So the question is this: Could more interaction with patients before a trial starts make a difference in patient participation or, even, in what products are developed and how?

Patients say yes.  In the Health Stories project survey mentioned above, an overwhelming 97% said that it is somewhat or very important for pharma companies to include consumer input when designing trials.  In a follow-up survey of more than 300 patients on this topic conducted by the same group, more than 80% of patients felt they could bring value to the clinical trial process and impact a number of areas, including developing research ideas and goals, designing clinical trials and accelerating clinical trial enrollment.[6]

But what contributions could patients actually make to clinical trial design? 

Sometimes, the changes might be small. Something as simple as arranging for a car service to the required trial appointments might make all the difference in keeping patients enrolled.

And, sometimes, the changes are big.  Let’s revisit Dr. Galsky, describing his experience as principal investigator of a prostate cancer trial at Mt. Sinai in a Wall Street Journal article by Amy Dockser Marcus.

Dr. Galsky’s team wanted to test whether patient input was useful to the trial-design process, so they developed this method:

  • First, they designed the trial on their own

  • Then they used a Web-based platform and solicited feedback from patients for six weeks

  • They decided they would consider the process useful if the input led to at least one major change in their design, or three minor changes.

  • In the end, the trial design incorporated four major and five minor changes.[7]

Here’s one example: When the trial protocol was first conceived, the investigators had planned to ask patients periodically about side effects such as nausea. But patient input convinced them to ask additional specific questions, such as how many days patients felt well enough to go to work.

As Dr. Galsky’s team discovered, patient feedback can transform a clinical trial before it even starts. 

And while they used an online platform to gather input from patients, there are other ways to engage with patients as well.

I’m sure you are familiar with physician advisory boards, but the same approach can be used for patients.  Patient advisory boards bring together small but diverse groups of patients to provide advice to the research or study team on a number of key topics.  The meetings can take place in person or via videoconference and team members are invited to provide context and probe on the feedback provided.

But patient advisory boards are just the tip of the iceberg. We segment patient engagement for clinical insights into three categories:

1. Observational

Observational tactics are useful when sponsors are seeking directional research that points them down the right path through data. Directional tactics include social listening, pre-trial surveys and interviews and in-trial surveys.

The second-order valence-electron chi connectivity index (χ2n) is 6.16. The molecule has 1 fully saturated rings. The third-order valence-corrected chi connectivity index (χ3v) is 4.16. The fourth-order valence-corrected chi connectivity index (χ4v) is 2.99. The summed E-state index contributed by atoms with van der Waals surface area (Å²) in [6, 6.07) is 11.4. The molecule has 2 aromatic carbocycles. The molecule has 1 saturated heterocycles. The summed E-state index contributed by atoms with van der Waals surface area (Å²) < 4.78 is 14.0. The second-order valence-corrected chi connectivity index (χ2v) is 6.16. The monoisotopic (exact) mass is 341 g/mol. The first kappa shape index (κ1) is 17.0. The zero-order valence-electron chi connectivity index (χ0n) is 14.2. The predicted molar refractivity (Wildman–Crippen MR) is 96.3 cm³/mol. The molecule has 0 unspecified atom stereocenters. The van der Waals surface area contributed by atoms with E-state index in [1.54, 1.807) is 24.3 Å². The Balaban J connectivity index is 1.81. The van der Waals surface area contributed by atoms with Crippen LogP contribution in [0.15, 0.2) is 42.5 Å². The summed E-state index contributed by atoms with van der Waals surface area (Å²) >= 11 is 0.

2. Two-way Dialogue

Projects and programs that enable a two-way dialogue between patients and sponsors are valuable for feedback and pressure testing of ideas and decisions. Ongoing advisory panels that enable access to a larger group of patients over a period of time and one-time advisory boards with 10-12 patients fall into this category.

3. Part of the Team                                                                                                                                                                                              

And finally, forward-thinking sponsors are beginning to integrate patients into the drug development process through protocol co-creation sessions and ongoing advisory councils and by “embedding” patient opinion leaders into the study team. These types of activities allow for a new level of advice and partnership between the industry and patients.

No matter how you go about it, including patients in a significant and meaningful way before and during the clinical trial process can help confirm your thinking is on target or can lead you make changes large or small that make your trial better.  But for this to happen, you need to move beyond asking customer satisfaction questions and instead ask the questions that matter, and then act on them.

Pam Garfield is Senior Vice President, Strategy & Innovation at Patient Health Perspectives, a specialized health communications firm that creates intelligent solutions for health consumer participation.  Pam has more than 20 years of professional experience across a range of fields impacting patients. For more info: www.phperspectives.com.






[1] http://www.bloomberg.com/news/articles/2016-05-04/tasty-taco-helpful-hygienist-are-all-those-surveys-of-any-use

[2] http://www.people-press.org/2012/05/15/assessing-the-representativeness-of-public-opinion-surveys/

[3] http://time.com/money/4317585/consumer-surveys-hate-fatigue/

[4] http://www.wsj.com/articles/design-power-patients-play-researchers-in-drug-trials-1412034067


[5] “Clinical Trial Insights Survey,” Health Stories Project survey, May 2015

[6] “Patient Experiences and Perspectives with Clinical Trials and Patient Groups,” Health Stories Project survey, Feb. 2016

[7] http://www.wsj.com/articles/design-power-patients-play-researchers-in-drug-trials-1412034067